Philly is and has always been a jazz town.  From the dawn of the jazz age, we've produced greats you know and love.  The Phildaelphia composer and bandleader Frank Johnson (1792-1844) was probably the first serious jazz maker of modern times, and by the early 1900s Philly was a center of jazz. Our own Eddie Lang was by most accounts the father of the jazz guitar (yeah, yeah, I know about Charlie Christian - but Lang was first and, in my opinion, better). Many moved here to hone their chops and become great: Dizzy, 'trane, Jimmy Heath, McCoy Tyner, Louis Jordan, Benny Golson, Clifford Brown, Bobby Timmons, Jimmy Smith, Buddy Defranco etc etc etc.  And we're still producing world class jazz today that's heard and loved around the world.

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Thanks - I've been thinking recently about cities in the US and their musical contributions...


"The overwhelming majority [of audiophiles] have very little knowledge, if any, about the most basic principles and operating characteristics of audio equipment. They often base their purchasing decisions on hearsay, and the preaching of media sages. Unfortunately, because of commercial considerations, much information is rooted in increasing revenue, not in assisting the audiophile. It seems as if the only requirements for becoming an "authority" in the world of audio is a keyboard."

-- Bruce Rozenblit of Transcendent Sound

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I use a dedicated i7 2.6 GHz with 16MB RAM MAC Mini with a 1 GB SSD run on 12VDC.  I then use a AudioByte Hydra also run on 5VDC to send a AES signal to my DAC.   It's extremely quiet and really quick.   I think my rips sound cleaner & more detailed than listening to my Qobuz files.   After using Qobuz for almost a year, it's not worth the price over rips.

 

I find Roon allows me to listen to my collection way more than my vinyl days.  I believe Roon is the finest music you can use to explore and listen to your collection, read liner notes like the vinyl days and get reviews of the performers recordings.

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4 hours ago, LarryMagoo said:

I find Roon allows me to listen to my collection way more than my vinyl days.  I believe Roon is the finest music you can use to explore and listen to your collection, read liner notes like the vinyl days and get reviews of the performers recordings.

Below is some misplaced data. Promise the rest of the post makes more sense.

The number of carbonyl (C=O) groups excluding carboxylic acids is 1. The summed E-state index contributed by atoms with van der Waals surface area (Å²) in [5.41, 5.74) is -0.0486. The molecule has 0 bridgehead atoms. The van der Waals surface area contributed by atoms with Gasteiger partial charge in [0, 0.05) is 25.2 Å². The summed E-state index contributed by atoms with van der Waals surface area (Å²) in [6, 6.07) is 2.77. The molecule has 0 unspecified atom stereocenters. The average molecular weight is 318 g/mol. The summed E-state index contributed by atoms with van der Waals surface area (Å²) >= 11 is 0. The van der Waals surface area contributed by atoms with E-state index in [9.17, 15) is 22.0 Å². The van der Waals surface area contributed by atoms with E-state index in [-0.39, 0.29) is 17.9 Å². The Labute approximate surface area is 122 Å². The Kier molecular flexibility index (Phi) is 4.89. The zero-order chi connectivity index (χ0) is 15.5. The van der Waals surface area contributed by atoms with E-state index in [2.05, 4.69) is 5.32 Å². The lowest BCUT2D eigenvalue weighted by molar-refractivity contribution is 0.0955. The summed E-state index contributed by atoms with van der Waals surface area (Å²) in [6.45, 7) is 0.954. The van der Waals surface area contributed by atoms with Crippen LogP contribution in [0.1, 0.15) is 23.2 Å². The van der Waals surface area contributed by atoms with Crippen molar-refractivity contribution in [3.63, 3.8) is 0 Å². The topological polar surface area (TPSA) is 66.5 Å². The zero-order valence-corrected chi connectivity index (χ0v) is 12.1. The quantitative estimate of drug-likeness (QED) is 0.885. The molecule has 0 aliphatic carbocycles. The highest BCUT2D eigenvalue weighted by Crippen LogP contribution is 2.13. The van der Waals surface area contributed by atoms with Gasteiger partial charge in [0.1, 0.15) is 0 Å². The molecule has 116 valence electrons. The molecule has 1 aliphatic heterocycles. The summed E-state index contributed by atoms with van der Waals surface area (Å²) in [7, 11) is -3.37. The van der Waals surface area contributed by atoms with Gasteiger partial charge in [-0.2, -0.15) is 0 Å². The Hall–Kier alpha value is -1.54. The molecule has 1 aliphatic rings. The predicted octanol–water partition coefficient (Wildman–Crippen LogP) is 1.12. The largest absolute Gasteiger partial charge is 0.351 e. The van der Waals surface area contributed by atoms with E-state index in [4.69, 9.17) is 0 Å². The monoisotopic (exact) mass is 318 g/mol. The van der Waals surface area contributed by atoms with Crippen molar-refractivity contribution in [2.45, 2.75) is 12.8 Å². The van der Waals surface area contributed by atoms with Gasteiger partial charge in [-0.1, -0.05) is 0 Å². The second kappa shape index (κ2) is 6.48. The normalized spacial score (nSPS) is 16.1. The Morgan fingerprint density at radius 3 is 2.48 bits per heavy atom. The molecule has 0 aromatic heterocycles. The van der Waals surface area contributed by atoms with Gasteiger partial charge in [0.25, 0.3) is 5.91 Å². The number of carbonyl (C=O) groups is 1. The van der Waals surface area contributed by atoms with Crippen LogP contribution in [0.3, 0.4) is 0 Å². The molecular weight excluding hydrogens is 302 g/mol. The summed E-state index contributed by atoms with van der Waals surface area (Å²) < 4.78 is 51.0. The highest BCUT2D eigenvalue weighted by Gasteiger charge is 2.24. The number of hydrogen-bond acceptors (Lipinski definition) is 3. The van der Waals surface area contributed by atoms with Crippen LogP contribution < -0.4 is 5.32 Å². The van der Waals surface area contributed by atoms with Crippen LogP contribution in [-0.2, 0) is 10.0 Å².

I too use Roon for pure listening enjoyment plus associated art & information far more than I do vinyl. But the vinyl experience has always been as much an enjoyable process (OK, maybe it’s a ritual) as it is a way to hear my music. I liken it to the fine art of tea, in which every step from selecting to prep to brewing to serving is an equal part of the pleasure. The ceremony is an integral part of the joy.

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bluesman,

 

You are right...it's a ritual...mine started with finding the album you want, pull out the special liner I bought from Mobile Fidelity, ....putting the album on my record cleaner, wash it with alcohol/water solution...then closing the lid to vacuum off the solution....then put it on the table, cue it up to cut(s) I wanted to hear, lower the tonearm...race back to MLP....because of this ritual, I did not listen to music as often as I'd like.

 

With Roon, it's so easy to listen to anything I want in a split second!!...Mick Jagger one second and the Rippingtons the next....plus no tic and pops, no stylus to wear out or wear out the record, no possible feedback from the tonearm when you really crank it up...

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On 10/9/2019 at 5:06 PM, LarryMagoo said:

bluesman,

 

You are right...it's a ritual...mine started with finding the album you want, pull out the special liner I bought from Mobile Fidelity, ....putting the album on my record cleaner, wash it with alcohol/water solution...then closing the lid to vacuum off the solution....then put it on the table, cue it up to cut(s) I wanted to hear, lower the tonearm...race back to MLP....because of this ritual, I did not listen to music as often as I'd like.

 

With Roon, it's so easy to listen to anything I want in a split second!!...Mick Jagger one second and the Rippingtons the next....plus no tic and pops, no stylus to wear out or wear out the record, no possible feedback from the tonearm when you really crank it up...

 

I love the 21st century!!!

 

PS: You forgot a critical part of the ritual: checking the jacket and sleeve for damage and trying to heal any with glue, tape, and/or prayer.